Order XXII of the Code of Civil Procedure, 1908 talks about the provision that what happens when there is a death of plaintiff. Rule 2 of Order XXII of the CPC says that “ Procedure where one of several plaintiffs or defendants dies and right to sue survives- Where there are more plaintiffs or defendants than one, and any of them dies, and where the right to sue survives to the surviving plaintiff or plaintiffs alone, or against the surviving defendant or defendants alone, the Court shall cause an entry to the effect to be made on the record, and the suit shall proceed at the instance of the surviving plaintiff or plaintiffs, or against the surviving defendant or defendants.”
Radhu Napit v. Tarapdo Napit
In the landmark case of Radhu Napit v. Tarapdo Napit, the Hon’ble High Court of Jharkhand in a single Judge bench of Justice Shree Chandrashekhar, he dismissed a writ petition which was filed against the order of the trial judge, whereby petitioner’s application seeking abatement of partition suit on the ground of death of one of the defendants was rejected.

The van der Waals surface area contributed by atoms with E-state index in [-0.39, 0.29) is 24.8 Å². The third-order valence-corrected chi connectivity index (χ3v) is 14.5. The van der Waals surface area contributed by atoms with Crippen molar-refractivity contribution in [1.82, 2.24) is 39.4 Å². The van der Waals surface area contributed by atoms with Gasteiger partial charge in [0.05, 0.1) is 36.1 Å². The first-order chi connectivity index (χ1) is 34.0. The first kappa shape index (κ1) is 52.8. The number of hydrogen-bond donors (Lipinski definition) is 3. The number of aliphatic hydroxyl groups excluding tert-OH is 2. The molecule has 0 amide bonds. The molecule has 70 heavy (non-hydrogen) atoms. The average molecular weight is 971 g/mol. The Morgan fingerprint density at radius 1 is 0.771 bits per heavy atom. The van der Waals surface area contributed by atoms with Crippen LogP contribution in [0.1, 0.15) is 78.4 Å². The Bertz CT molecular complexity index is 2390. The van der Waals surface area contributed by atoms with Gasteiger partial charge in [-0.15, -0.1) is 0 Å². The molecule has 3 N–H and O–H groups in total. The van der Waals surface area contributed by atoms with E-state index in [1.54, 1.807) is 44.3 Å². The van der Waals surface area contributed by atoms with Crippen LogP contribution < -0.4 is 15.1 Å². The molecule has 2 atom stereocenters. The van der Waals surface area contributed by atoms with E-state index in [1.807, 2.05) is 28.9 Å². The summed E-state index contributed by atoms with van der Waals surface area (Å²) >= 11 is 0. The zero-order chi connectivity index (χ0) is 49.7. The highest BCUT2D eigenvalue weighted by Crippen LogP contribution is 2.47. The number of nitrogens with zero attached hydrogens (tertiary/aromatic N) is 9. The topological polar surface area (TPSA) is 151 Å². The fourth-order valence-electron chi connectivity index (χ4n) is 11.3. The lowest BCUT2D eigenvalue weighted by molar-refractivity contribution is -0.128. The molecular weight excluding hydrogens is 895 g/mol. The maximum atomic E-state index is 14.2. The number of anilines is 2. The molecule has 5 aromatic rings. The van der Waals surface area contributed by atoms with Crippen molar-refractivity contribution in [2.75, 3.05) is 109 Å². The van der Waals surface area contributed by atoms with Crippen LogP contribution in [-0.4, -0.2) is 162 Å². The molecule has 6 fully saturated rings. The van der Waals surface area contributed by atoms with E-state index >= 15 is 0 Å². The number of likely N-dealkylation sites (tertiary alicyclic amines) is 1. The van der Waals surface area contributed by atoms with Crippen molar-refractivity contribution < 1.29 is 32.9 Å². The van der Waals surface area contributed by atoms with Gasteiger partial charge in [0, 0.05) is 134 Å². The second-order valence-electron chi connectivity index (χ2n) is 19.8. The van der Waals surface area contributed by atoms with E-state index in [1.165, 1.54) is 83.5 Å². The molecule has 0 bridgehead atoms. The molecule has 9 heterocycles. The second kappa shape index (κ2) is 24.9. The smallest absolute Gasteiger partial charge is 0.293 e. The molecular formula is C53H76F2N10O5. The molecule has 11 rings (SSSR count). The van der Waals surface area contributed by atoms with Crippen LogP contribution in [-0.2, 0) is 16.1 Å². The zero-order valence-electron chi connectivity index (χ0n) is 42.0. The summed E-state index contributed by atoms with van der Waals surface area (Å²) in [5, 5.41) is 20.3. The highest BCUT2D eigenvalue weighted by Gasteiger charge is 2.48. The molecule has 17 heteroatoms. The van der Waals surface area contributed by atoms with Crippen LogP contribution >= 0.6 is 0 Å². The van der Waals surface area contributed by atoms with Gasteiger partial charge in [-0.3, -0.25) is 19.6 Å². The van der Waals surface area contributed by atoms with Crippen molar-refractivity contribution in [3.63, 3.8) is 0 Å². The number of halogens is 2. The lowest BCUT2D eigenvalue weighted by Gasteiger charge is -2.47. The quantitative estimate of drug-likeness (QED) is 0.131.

The fundamental question or say issue which arose before the court, in this case, was whether the suit can be abated in case of death of either party or not?
The honourable high court in its judgement observed the Rule I of Order XXII of the Code of Civil Procedure, 1908. Rule of 1 of CPC explicitly says that the suit can not be abated on the mere ground of death of either party if the right to sue still survives. Rules 1, 2, and 4 of Order 22 of CPC provides different procedures. These rules talks about different situations like the death of a party, the death of one of several plaintiffs or defendants but survival of right to sue and death of one of several defendants or sole defendant only.